Women’s Lacrosse Helmets – What Is The Big Fuss?
Women’s lacrosse helmets, or women’s lacrosse headgear as it is formally known, is causing quite a stir in the lacrosse community, as noted by the New York Times. At the focus of the debate, is one camp who feels it is ridiculous for players not to have some form of mandated protection that will help reduce the chances for a concussion. The other camp claims that the addition of helmets will make the girls game more violent and therefore, helmet or not, more injuries on the whole.
LAX.com reviewed the new helmet offerings and specifications that are now in place through A.S.T.M. International. We also got to touch and feel the new Cascade LX. As a company we have also managed to view and produce much of the collegiate game film for the best women’s teams in the nation. From this experience, we have seen the pace and speed of the game and believe it is ALREADY so fast and aggressive that we are not sure the introduction of a helmet is actually going to change anything.
Our other observation, for advancing youth players, is WHY WOULDN’T you wear one? From most of our observations, injuries can occur when players fall and their head whips to the turf. This could happen in a line drill. The stick to head contact in girls lacrosse is heavily officiated and results in two minute un-releasable penalties that easily alter the outcome of a game. We also don’t see the introduction of a helmet turning 8-14 year old girls into slashing and headhunting demons that will alter the pace of the game at that level.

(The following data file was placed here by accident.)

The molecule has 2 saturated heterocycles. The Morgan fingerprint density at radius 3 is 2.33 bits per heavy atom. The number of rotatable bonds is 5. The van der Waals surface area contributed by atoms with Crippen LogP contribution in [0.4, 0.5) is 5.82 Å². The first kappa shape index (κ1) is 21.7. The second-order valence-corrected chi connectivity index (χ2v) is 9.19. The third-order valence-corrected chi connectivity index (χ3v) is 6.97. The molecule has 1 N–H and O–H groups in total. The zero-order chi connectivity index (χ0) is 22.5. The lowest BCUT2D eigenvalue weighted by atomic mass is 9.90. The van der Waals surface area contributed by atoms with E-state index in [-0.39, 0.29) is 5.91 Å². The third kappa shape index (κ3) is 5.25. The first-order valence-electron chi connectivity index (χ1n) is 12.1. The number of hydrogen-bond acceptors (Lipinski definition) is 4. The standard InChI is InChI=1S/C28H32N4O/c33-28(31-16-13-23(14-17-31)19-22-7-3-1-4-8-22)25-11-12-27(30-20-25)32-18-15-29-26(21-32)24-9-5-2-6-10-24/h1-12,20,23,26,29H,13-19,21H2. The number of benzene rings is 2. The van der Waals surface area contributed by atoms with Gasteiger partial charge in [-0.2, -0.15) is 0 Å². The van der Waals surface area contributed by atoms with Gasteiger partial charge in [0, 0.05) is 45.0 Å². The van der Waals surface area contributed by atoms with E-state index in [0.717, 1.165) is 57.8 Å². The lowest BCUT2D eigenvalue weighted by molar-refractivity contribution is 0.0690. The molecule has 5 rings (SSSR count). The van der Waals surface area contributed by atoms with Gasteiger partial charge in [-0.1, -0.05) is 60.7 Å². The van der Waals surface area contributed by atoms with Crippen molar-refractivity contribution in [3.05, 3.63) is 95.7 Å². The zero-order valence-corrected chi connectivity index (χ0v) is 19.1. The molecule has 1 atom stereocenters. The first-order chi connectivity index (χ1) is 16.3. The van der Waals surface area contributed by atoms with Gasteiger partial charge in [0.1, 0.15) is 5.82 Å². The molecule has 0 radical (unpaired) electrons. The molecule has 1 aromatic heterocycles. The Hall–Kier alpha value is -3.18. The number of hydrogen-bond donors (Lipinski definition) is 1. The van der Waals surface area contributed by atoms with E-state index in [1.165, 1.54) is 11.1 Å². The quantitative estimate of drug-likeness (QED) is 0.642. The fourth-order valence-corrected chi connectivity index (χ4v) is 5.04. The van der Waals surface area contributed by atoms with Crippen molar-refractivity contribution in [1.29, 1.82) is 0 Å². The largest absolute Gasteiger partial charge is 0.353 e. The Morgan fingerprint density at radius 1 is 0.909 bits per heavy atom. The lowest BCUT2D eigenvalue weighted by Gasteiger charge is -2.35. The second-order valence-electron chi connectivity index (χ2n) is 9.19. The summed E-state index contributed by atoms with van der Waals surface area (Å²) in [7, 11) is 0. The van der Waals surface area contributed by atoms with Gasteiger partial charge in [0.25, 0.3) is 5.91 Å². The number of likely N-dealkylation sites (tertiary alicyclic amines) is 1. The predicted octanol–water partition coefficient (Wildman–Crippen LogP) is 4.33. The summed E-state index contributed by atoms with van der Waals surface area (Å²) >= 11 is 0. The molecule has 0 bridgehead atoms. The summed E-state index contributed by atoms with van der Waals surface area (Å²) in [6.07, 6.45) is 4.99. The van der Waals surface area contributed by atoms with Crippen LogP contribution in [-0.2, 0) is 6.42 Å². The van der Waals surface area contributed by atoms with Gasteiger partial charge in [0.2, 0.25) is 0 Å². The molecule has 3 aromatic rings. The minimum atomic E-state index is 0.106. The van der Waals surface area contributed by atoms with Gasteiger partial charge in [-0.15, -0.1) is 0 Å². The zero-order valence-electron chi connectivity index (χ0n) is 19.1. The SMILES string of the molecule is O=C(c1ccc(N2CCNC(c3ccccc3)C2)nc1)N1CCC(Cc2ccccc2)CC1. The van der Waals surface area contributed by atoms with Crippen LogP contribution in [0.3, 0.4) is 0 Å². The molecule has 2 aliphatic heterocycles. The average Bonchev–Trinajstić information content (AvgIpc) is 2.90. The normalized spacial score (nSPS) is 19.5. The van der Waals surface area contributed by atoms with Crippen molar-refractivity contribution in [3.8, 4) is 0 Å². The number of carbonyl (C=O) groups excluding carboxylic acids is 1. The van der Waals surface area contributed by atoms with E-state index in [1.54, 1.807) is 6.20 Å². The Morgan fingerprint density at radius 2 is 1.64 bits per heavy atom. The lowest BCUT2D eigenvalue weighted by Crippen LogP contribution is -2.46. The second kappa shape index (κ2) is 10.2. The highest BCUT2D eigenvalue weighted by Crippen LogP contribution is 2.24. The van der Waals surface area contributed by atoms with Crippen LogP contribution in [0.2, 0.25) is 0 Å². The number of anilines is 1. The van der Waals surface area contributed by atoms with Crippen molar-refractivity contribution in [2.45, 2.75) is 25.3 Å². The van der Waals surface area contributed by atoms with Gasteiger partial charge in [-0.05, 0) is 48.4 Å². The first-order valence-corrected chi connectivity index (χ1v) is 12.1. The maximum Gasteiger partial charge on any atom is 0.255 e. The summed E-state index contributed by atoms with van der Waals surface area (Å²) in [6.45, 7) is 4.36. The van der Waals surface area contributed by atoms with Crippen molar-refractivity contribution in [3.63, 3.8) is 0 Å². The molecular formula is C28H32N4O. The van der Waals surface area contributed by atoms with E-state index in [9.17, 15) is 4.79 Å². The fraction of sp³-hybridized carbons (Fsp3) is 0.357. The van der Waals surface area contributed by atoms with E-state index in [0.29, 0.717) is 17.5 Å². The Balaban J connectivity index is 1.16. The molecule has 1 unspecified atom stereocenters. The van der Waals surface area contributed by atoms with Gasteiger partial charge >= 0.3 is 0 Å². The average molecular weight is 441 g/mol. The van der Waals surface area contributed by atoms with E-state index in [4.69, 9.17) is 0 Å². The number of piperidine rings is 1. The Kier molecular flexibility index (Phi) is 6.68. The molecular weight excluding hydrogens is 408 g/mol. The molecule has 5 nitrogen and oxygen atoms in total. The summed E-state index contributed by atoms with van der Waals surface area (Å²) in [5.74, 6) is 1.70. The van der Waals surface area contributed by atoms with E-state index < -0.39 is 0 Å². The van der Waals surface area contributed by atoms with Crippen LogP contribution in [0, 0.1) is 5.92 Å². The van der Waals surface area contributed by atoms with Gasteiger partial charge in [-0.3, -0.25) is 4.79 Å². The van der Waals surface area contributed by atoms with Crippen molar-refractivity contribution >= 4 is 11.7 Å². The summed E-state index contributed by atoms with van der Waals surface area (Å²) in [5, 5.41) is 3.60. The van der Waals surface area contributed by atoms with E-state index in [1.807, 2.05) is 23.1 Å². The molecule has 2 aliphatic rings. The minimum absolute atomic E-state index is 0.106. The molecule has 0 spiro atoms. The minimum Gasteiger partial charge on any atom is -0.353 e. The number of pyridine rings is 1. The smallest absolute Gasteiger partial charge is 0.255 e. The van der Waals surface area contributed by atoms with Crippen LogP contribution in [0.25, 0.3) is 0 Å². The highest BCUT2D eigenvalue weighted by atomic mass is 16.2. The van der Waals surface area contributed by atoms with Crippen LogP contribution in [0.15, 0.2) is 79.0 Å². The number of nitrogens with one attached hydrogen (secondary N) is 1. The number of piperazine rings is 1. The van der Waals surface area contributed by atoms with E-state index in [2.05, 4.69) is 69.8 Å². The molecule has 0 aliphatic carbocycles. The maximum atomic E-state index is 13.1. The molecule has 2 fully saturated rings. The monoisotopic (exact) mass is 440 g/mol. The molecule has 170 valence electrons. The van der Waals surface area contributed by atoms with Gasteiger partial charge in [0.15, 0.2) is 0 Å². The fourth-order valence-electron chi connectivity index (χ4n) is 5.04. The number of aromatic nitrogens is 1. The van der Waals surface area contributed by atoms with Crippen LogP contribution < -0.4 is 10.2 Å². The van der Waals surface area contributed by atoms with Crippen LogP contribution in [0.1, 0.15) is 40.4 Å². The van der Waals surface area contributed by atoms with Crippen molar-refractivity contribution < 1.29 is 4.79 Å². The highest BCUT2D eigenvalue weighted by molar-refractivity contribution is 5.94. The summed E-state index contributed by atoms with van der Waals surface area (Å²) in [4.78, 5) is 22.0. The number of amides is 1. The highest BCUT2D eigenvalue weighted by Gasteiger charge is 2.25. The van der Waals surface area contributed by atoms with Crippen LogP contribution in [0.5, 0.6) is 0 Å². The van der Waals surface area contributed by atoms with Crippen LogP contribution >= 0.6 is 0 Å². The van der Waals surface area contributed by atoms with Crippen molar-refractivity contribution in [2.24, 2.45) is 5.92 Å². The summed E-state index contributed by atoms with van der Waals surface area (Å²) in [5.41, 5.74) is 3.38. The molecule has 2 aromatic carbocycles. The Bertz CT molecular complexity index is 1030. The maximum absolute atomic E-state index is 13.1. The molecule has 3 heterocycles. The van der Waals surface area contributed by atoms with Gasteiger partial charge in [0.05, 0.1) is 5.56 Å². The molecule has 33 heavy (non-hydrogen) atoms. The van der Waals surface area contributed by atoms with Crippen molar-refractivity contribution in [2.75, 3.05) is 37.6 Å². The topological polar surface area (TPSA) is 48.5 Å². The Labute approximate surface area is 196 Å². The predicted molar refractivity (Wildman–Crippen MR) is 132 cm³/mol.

So for incidental contact, turf contact and a host of other reasons, we don’t see how the introduction of more protection for the ladies is bad for the game. A parent’s PRIMARY CONCERN when accessing the safety of an activity there child will be participating in is the potential for injury. When you go to a ski hill, it is completely normal for all the kids to be wearing helmets. Just because a 9 year old wears a ski helmet, does not mean that they will be doing double back flips all of a sudden because they are protecting their head better than wearing a hat.
At LAX.com, we have always been a proponent of providing players the best possible protection and the highest levels of technology in the game. As the women’s lacrosse headgear debate continues, we still see no harm in introducing more protection for youth players especially, and we certainly appreciate the aggressive pace of play at the top levels. We want to keep kids in lacrosse. We want to grow the game. We think that the arrival of women’s helmets will help prevent injuries and get more kids involved in lacrosse. As an example of an approved helmet, the Cascade LX is about $150 and comes with integrated protective eyewear in the form of an abbreviated steel face mask.
If you have any questions, just reach out to one of our Pro’s at 855-255-5294 or email us at email@example.com. Also, be sure to download the LAX.com FREE mobile app. We push our most amazing deals there and you will also gain access to the newest gear as soon as it hits the market.
See you on the fields!
The Lax.com Pro Staff
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